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The Numbers Game

Today we were busy running numbers on some upcoming projects. Once again I was forced to see the absolute necessity of this process. It's not something that's intuitive for me...

When we first started designing projection (10 years ago now !) I'd listen to the producer or director explain what was desired. Then Colleen and I would try to grab a number out of space that seemed appropriate. We always tried to keep it really cheap (we thought this was critical to getting hired), and we'd try to think it through and wing an estimation. Yeah, let's see... We'll take some pictures, grab the DV and film that little thing... Hmmm, some time in compositing.... Then encoding. Being in the theatre of course.... Uh, how about, uh, $15k ? How ridiculous it is in retrospect.

We work in a BUSINESS. And if you think for a moment that any producer outside of the non-profit arena is doing it for love of his art, then you are charmingly naive ! Same for the vendors. I know plenty of people who occupy those positions who are passionate about this business, don't get me wrong, but ultimately it's business.

As designers, it's not always intuitive to apply good business practices. There is scant instructions on this aspect in most MFA programs. After all we are artists right ? The focus is on creativity.

It gradually dawned on Colleen and I that we were losing money on most gigs. The cost of equipment, of freelance help, of studio space rental, of business insurance, of health insurance, of travel, of attorneys, of accountants, of, of, of... it was eating up everything. The important word is accounting. We weren't accounting for our expenses against what we were charging. If you total up all those factors I mentioned (at least) for a monthly period, and then divided by 160 (the average hours in a work month), then you begin to see what your COB is... Cost of Business. This forms the basic level.

The next step for us was to try to develop a formalized budget process for gigs. Our process would be to sit down and fill in all the cells in a spreadsheet to total the cost of doing the work on a gig.

There are a variety of commercially available project tracking and budgeting spreadsheets. None of them is perfect for our business. Some of the one's that are close include MovieMagic's budgeting app, or even the classic film producer's budget, known as an "A to K".

But as I said, these weren't exactly right... they weren't ideal. SO we set out to build our own budgeting spreadsheet tool, which we dubbed the estimator.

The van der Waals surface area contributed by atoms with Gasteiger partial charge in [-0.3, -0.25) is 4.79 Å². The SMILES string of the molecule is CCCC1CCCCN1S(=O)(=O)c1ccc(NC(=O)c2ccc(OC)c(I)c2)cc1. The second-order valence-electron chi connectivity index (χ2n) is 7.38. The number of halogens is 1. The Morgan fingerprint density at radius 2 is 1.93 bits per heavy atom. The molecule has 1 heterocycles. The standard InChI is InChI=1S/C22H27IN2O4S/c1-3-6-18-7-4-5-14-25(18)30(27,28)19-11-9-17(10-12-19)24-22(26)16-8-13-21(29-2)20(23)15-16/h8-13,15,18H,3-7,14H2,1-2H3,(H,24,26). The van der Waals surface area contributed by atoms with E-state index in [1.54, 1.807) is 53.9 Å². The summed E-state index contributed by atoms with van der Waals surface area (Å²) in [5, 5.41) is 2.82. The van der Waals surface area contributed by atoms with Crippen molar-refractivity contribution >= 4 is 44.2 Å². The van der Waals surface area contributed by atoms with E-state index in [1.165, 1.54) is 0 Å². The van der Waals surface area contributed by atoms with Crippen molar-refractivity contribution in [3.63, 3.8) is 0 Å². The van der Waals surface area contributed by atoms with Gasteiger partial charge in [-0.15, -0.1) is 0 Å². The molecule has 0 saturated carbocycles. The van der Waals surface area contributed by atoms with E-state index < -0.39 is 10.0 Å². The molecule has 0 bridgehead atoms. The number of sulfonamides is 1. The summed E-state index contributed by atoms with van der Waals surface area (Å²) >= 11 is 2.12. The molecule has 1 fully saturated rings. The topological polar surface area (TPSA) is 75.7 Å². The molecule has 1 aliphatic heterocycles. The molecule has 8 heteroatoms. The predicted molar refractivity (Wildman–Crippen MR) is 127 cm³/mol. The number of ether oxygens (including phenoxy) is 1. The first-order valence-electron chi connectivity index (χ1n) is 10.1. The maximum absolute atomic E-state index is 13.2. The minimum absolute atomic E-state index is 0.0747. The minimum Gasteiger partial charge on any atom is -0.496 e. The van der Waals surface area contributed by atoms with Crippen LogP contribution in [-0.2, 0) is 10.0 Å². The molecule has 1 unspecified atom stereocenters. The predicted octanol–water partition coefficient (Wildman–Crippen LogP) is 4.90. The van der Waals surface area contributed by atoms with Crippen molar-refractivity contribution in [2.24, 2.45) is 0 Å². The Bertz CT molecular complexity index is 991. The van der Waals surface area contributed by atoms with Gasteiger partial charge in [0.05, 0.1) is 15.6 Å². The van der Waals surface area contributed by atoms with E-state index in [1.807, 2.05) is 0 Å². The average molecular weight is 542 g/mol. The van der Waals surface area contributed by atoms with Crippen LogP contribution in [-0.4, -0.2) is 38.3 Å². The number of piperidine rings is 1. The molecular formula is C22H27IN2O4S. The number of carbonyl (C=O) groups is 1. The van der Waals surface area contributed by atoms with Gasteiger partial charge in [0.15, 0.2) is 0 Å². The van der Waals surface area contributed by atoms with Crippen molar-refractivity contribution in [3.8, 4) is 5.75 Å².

The estimator, simply put, is an excel spreadsheet that we fill out on a per project basis. We break any project down into it's sub parts. For concerts or musicals, that often means musical numbers. For installation or architectural it might mean the different spaces involved. For each one of these columns we then go down through the rows. Will we buy some stock footage ? How much ? Estimated cost ? How many hours of editorial ? How many hours of compositing ? Animation ? These things all need to have an established rate for your estimation. Will you shoot elements ? For us, this opens a whole page within the spreadsheet. How much will the location cost ? Grip package ? Camera rental ? Makeup artist ? Director of Photography ? Generator ? Permit fee ? Transportation ? Catering or food ? Talent costs ? This just touches on it. Once this page is filled out, it yields a total number for the shoot for that particular part/scene/song. We repeat this process for all the various musical numbers or locations, or whatever the logical parts are. The total is our costs. Add a reasonable profit margin. Add a contingency (for the unknown things that are going to pop up). Often the contingency should be as much as 10% of the whole budget number. If you don't use it, you can make the producer happy later with a little reduction in budget as the process plays out. But if you DO need it, it's already there. You aren't going back, hat in hand, to explain how you didn't foresee something, and now you need more money. Boy that's ALWAYS fun, right?

This spreadsheet has taken us years to work out. We discover new things that cost money all the time ! But we also find what we call "Profit Pockets". For instance, it might be much less expensive to animate a partifular thing using 3D CG, rather than shoot practical objects, in terms of hard costs. You could probably charge the client much the same fee though, as the service is more valuable. But your cost is lower. This is a profit pocket. It allows us to think about shows, making sound economic decisions right alongside the aesthetic ones.

The first result when you adopt this process is a bit of shock. Man it can be expensive to do what we do. But the other end result is that after so much carfeul estimation and analysis you have a real road map to completing the gig, AND you have good solid information to share with the client that shows them exactly what they are getting for their money.

The secondary, and critical part of this spreadsheet is a twin space for what the numbers ACTUALLY turned out to be. This allows us to analyze a gig after it's done, and see where we were estimating wrong, so we know where to look in the future.

I know math isn't always fun. And spreadsheets can make you dizzy. But a one time investment in bringing in somebody who does know how to build one, and having them help you build your own estimator can make the difference between having to work non-stop just to maintain a hand to mouth existence, or doing your work and getting paid for what it is worth.

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